Several offshore wind foundation models at the Océanide test basin were carrying logos of Norwegian companies.

GCE NODE found several familiar logos on models in a test facility for offshore installations in Southern France.

Models of offshore wind foundations, oil rigs and vessels in the Océanide indoor test basin were carrying stickers with logos from National Oilwell Varco, Aker Solutions, BW Ideol, Technip, and Equinor, in addition to other international offshore players.

“We have had the pleasure of serving some top Norwegian companies,” says Benjamin Bailly, CEO of Océanide, a private facility offering physical model testing services for offshore and coastal developments.

For close to 30 years Océanide has performed 400 tests campaigns at their facilities near Toulon.

“The transfer of knowledge from model testing to engineering and the synergy between coastal and offshore engineering ensure that Océanide’s team has strong expertise in hydraulics and hydrodynamics as well as in-depth physical and numerical modelling skills,” says Bailly.

Engineering services include design of coastal and port protective structures, mooring and anchoring of floating structures, installation of subsea modules and pipelines, dredging and optimization of channel depth, water quality and hydro-sedimentary impact studies.

“More specifically, the campaigns are mainly for renewables, fish farming, oil and gas industry and the navy. Our facility is particularly well adapted for floating offshore wind turbine model testing,” says Bailly.

For Christian von der Ohe, RD&I Manager at GCE NODE, touring Océanide’s facilities brought back fond memories of working with marine operations and offshore installation, as well as providing equipment for newbuilds and upgrades for older rigs.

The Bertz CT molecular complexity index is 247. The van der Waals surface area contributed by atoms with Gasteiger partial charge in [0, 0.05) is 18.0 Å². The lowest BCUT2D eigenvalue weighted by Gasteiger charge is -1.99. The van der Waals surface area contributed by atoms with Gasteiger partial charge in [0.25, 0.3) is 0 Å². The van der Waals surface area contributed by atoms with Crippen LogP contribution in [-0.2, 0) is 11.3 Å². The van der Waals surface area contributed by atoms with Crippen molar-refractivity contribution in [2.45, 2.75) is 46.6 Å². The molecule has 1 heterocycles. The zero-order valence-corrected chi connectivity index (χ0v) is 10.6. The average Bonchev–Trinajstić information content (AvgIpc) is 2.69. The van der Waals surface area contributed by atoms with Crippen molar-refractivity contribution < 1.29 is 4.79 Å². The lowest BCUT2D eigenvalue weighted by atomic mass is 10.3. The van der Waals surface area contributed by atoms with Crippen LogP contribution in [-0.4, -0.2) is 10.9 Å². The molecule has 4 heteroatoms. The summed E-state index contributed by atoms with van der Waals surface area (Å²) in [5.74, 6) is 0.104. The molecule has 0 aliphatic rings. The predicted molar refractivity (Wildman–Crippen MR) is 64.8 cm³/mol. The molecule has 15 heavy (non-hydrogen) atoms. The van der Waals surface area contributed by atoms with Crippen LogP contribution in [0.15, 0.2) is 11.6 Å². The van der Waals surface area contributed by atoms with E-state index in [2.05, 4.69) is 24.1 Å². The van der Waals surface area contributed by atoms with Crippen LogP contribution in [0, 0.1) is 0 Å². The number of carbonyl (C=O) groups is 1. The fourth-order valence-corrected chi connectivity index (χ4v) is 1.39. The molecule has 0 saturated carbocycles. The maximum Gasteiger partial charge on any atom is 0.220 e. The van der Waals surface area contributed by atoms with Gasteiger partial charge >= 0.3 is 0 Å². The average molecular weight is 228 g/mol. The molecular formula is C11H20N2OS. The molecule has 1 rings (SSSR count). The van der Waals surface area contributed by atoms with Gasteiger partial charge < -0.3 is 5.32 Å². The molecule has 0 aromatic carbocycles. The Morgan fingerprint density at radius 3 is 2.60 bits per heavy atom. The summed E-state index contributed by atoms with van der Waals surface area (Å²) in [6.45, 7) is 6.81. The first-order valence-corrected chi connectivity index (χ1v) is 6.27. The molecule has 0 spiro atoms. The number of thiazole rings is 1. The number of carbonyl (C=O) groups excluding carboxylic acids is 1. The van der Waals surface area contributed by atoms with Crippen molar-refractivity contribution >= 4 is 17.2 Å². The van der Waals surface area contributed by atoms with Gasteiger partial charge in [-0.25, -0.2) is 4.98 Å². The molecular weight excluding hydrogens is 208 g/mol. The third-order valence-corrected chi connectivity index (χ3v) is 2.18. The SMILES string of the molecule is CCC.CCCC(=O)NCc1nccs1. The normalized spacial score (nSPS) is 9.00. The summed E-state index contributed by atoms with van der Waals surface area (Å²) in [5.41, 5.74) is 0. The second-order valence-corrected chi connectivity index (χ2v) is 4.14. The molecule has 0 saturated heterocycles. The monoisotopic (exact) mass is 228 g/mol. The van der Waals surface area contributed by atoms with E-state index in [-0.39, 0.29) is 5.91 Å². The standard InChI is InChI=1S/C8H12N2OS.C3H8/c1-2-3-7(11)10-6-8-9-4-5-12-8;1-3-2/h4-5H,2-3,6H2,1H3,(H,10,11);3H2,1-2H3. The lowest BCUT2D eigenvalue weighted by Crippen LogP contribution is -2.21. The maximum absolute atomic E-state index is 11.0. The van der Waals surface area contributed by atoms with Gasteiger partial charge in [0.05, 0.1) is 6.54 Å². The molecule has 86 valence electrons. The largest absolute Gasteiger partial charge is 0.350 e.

“I am impressed by Océanide’s 30 years of experience and to see well-known offshore concepts which several of us have worked on and that are familiar to most GCE NODE companies. The capabilities of the Océanide sea basin certainly enable customers to execute a large variety of basic and applied research on marine structures, operations, and installations,” says von der Ohe.

“I was surprised by the wide range of ocean wind projects already tested here using smart and ingenious methods. The sea basin is an excellent tool for investigating existing or future challenges in marine technology,” says von der Ohe.

Ann Marchioro, Project Manager at GCE NODE, was also impressed.

“The test models displayed comprised in many ways a museum which illustrated how the offshore market has advanced over the past 30 years. It was particularly rewarding to see the transition to offshore wind structures. Océanide’s work holds great promise for the realization of offshore wind as a new source of renewable energy,” says Marchioro.

During the visit in Southern France, the GCE NODE cluster administration also met with Pôle Mer Méditerranée, a cooperating cluster in the ocean space. Comprising 470 companies, the cluster runs 46 structuring projects with a total budget of 1,800 million Euro.

“We are looking to expand our collaboration with Pôle Mer Méditerranée. The cluster has some highly relevant projects. We are keen on introducing some of our GCE NODE companies to the French companies, and Pôle Mer Méditerranée is equally keen on introducing some of their companies to ours,” says von der Ohe.

Benjamin Bailly is the CEO of Océanide.